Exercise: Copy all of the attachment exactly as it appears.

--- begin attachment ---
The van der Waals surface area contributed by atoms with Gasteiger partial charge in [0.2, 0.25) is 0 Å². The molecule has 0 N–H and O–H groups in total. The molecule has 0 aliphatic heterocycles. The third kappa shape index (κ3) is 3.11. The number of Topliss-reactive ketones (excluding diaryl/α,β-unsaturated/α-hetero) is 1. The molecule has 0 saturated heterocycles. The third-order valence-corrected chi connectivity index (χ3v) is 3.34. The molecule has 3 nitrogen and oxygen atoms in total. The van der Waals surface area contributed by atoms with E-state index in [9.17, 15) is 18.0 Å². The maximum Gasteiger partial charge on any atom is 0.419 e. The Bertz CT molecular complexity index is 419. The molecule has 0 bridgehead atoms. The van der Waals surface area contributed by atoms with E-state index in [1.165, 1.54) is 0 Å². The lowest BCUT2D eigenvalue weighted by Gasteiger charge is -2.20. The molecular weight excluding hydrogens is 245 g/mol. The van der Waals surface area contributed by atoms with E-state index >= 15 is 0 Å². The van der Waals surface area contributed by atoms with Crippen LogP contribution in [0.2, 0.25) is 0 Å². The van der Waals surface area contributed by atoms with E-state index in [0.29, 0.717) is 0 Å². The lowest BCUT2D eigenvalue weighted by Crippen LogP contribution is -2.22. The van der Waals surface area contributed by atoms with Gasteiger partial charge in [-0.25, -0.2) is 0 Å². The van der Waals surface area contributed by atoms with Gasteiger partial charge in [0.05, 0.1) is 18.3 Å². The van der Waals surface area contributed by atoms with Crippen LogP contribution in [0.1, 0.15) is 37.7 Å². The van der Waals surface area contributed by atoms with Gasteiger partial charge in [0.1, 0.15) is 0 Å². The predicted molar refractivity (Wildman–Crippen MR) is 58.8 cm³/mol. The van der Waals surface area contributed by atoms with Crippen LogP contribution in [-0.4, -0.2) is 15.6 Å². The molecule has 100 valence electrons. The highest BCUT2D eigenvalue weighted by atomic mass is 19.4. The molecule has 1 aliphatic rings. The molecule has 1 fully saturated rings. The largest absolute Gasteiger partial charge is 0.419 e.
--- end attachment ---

The van der Waals surface area contributed by atoms with Gasteiger partial charge in [0.2, 0.25) is 0 Å². The molecule has 0 N–H and O–H groups in total. The molecule has 0 aliphatic heterocycles. The third kappa shape index (κ3) is 3.11. The number of Topliss-reactive ketones (excluding diaryl/α,β-unsaturated/α-hetero) is 1. The molecule has 0 saturated heterocycles. The third-order valence-corrected chi connectivity index (χ3v) is 3.34. The molecule has 3 nitrogen and oxygen atoms in total. The van der Waals surface area contributed by atoms with E-state index in [9.17, 15) is 18.0 Å². The maximum Gasteiger partial charge on any atom is 0.419 e. The Bertz CT molecular complexity index is 419. The molecule has 0 bridgehead atoms. The van der Waals surface area contributed by atoms with E-state index in [1.165, 1.54) is 0 Å². The lowest BCUT2D eigenvalue weighted by Gasteiger charge is -2.20. The molecular weight excluding hydrogens is 245 g/mol. The van der Waals surface area contributed by atoms with E-state index >= 15 is 0 Å². The van der Waals surface area contributed by atoms with Crippen LogP contribution in [0.2, 0.25) is 0 Å². The van der Waals surface area contributed by atoms with E-state index in [0.29, 0.717) is 0 Å². The lowest BCUT2D eigenvalue weighted by Crippen LogP contribution is -2.22. The van der Waals surface area contributed by atoms with Gasteiger partial charge in [-0.25, -0.2) is 0 Å². The van der Waals surface area contributed by atoms with Gasteiger partial charge in [0.05, 0.1) is 18.3 Å². The van der Waals surface area contributed by atoms with Crippen LogP contribution in [0.1, 0.15) is 37.7 Å². The van der Waals surface area contributed by atoms with Gasteiger partial charge in [0.1, 0.15) is 0 Å². The predicted molar refractivity (Wildman–Crippen MR) is 58.8 cm³/mol. The van der Waals surface area contributed by atoms with Crippen LogP contribution in [-0.4, -0.2) is 15.6 Å². The molecule has 100 valence electrons. The highest BCUT2D eigenvalue weighted by atomic mass is 19.4. The molecule has 1 aliphatic rings. The molecule has 1 fully saturated rings. The largest absolute Gasteiger partial charge is 0.419 e.